You could believe a yawning hippo is drowsy or even cute. But, when a hippo yawns, it is a warning sign. Hippos yawn to display their jaws and long, sharp teeth. When the hippo feels threatened, it spreads its jaws wide and adopts an aggressive posture, attacking anything who enters its area or gets too close to its young, even crocodiles.
Even the sound or call of a hippo, which resembles a deep and demonic chuckle or laughs, is a warning. Conversations between hippo can travel great distances, from one pod to the next in a chain. Their honks, groans, and roars, among other things, express authority and claim territory.
As big groups of hippos all honk in concert, this epic symphony of noises can be tremendously loud. It can reach decibel levels of up to 115 (about the same as a full-fledged rock concert) and can be heard from a mile away.
While certain hippo sounds are deafeningly loud, others are completely inaudible to humans. Parts of their communication are carried out at extremely low frequencies, known as infrasound. These sounds are so deep that they are beyond human hearing range.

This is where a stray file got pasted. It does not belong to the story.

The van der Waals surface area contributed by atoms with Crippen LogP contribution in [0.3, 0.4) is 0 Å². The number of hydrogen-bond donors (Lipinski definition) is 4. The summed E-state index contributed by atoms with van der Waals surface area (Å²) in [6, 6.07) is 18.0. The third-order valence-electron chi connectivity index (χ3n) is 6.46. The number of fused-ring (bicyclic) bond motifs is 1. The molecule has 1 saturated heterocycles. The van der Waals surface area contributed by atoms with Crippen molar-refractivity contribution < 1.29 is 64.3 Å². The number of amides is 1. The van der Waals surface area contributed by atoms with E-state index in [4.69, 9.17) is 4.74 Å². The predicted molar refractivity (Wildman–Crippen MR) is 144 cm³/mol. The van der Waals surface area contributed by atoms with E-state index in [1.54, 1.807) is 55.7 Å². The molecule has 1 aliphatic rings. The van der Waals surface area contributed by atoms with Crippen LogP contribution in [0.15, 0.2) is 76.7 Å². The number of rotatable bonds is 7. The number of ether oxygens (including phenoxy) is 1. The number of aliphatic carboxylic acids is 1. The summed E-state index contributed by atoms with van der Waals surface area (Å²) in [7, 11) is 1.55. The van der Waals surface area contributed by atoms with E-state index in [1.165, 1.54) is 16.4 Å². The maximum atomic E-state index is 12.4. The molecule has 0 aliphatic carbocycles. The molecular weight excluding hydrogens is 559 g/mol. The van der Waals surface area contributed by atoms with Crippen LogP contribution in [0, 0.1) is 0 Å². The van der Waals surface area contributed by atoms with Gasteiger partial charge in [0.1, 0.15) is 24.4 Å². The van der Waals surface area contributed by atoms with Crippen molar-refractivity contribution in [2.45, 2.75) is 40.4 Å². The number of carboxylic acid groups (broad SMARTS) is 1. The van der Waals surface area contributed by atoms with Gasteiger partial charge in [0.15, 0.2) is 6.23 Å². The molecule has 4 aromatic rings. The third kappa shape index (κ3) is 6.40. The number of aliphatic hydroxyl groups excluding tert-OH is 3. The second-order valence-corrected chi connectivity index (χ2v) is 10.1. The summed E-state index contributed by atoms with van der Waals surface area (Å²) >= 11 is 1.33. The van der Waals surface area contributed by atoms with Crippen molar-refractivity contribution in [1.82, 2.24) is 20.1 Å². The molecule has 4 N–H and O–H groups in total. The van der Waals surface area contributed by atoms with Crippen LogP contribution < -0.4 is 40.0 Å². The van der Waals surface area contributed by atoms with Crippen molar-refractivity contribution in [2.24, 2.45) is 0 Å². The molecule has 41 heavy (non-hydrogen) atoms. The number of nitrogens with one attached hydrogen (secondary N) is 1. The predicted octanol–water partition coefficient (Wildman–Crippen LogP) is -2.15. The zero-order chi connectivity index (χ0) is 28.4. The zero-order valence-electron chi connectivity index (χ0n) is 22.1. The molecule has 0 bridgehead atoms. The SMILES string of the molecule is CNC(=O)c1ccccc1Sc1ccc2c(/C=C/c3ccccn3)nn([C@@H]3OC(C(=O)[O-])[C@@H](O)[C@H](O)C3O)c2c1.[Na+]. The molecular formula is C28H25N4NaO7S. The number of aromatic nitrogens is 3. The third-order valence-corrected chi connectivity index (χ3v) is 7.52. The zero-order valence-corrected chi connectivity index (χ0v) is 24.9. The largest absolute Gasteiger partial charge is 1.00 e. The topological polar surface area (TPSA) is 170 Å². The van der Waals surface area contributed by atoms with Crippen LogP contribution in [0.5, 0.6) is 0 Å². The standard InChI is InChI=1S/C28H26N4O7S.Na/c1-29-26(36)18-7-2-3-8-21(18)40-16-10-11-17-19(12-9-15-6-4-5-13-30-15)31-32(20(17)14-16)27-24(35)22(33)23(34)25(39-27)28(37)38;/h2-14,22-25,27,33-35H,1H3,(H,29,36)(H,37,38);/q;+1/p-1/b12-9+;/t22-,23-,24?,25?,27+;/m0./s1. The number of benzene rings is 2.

Despite its amusing appearance, the hippo is one of the most dangerous animals in Africa, with long sharp teeth that can reach 50 cm in length.
A hippo can extend its jaw up to 180 degrees. Females use the mouth of the hippo to choose their partner. The wider the mouth of a male hippo, the greater the male’s ability to defend the territory and the young, and so it is more appealing to females’ eyes.